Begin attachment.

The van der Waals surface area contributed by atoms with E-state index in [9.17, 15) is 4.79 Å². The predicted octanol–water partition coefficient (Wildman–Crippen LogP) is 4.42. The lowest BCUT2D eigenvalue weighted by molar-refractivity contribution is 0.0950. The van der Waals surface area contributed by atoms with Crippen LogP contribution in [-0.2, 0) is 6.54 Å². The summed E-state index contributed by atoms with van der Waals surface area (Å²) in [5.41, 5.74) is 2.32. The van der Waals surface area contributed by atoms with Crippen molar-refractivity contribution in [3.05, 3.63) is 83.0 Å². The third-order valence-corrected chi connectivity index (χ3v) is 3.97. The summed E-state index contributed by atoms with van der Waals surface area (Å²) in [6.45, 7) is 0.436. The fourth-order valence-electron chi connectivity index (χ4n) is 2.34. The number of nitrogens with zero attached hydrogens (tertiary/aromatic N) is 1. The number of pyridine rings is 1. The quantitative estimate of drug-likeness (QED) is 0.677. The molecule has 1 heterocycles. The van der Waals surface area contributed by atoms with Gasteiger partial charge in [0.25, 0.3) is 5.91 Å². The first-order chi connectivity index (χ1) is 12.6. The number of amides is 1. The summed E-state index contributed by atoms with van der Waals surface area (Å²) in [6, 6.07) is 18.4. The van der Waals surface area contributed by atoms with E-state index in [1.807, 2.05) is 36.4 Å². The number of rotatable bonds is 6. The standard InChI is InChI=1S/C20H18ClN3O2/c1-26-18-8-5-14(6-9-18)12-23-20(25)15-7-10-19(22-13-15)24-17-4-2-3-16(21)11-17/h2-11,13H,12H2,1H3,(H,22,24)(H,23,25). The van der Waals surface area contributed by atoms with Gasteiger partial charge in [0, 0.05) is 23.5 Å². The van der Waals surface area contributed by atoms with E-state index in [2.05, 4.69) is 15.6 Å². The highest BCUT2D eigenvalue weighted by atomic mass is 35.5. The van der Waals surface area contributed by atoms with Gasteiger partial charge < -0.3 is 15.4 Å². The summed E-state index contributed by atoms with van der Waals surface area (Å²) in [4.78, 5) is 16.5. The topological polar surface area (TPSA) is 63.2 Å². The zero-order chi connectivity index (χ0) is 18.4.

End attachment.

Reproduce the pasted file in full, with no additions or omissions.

The van der Waals surface area contributed by atoms with E-state index in [9.17, 15) is 4.79 Å². The predicted octanol–water partition coefficient (Wildman–Crippen LogP) is 4.42. The lowest BCUT2D eigenvalue weighted by molar-refractivity contribution is 0.0950. The van der Waals surface area contributed by atoms with Crippen LogP contribution in [-0.2, 0) is 6.54 Å². The summed E-state index contributed by atoms with van der Waals surface area (Å²) in [5.41, 5.74) is 2.32. The van der Waals surface area contributed by atoms with Crippen molar-refractivity contribution in [3.05, 3.63) is 83.0 Å². The third-order valence-corrected chi connectivity index (χ3v) is 3.97. The summed E-state index contributed by atoms with van der Waals surface area (Å²) in [6.45, 7) is 0.436. The fourth-order valence-electron chi connectivity index (χ4n) is 2.34. The number of nitrogens with zero attached hydrogens (tertiary/aromatic N) is 1. The number of pyridine rings is 1. The quantitative estimate of drug-likeness (QED) is 0.677. The molecule has 1 heterocycles. The van der Waals surface area contributed by atoms with Gasteiger partial charge in [0.25, 0.3) is 5.91 Å². The first-order chi connectivity index (χ1) is 12.6. The number of amides is 1. The summed E-state index contributed by atoms with van der Waals surface area (Å²) in [6, 6.07) is 18.4. The van der Waals surface area contributed by atoms with E-state index in [1.807, 2.05) is 36.4 Å². The number of rotatable bonds is 6. The standard InChI is InChI=1S/C20H18ClN3O2/c1-26-18-8-5-14(6-9-18)12-23-20(25)15-7-10-19(22-13-15)24-17-4-2-3-16(21)11-17/h2-11,13H,12H2,1H3,(H,22,24)(H,23,25). The van der Waals surface area contributed by atoms with Gasteiger partial charge in [0, 0.05) is 23.5 Å². The van der Waals surface area contributed by atoms with E-state index in [2.05, 4.69) is 15.6 Å². The highest BCUT2D eigenvalue weighted by atomic mass is 35.5. The van der Waals surface area contributed by atoms with Gasteiger partial charge < -0.3 is 15.4 Å². The summed E-state index contributed by atoms with van der Waals surface area (Å²) in [4.78, 5) is 16.5. The topological polar surface area (TPSA) is 63.2 Å². The zero-order chi connectivity index (χ0) is 18.4.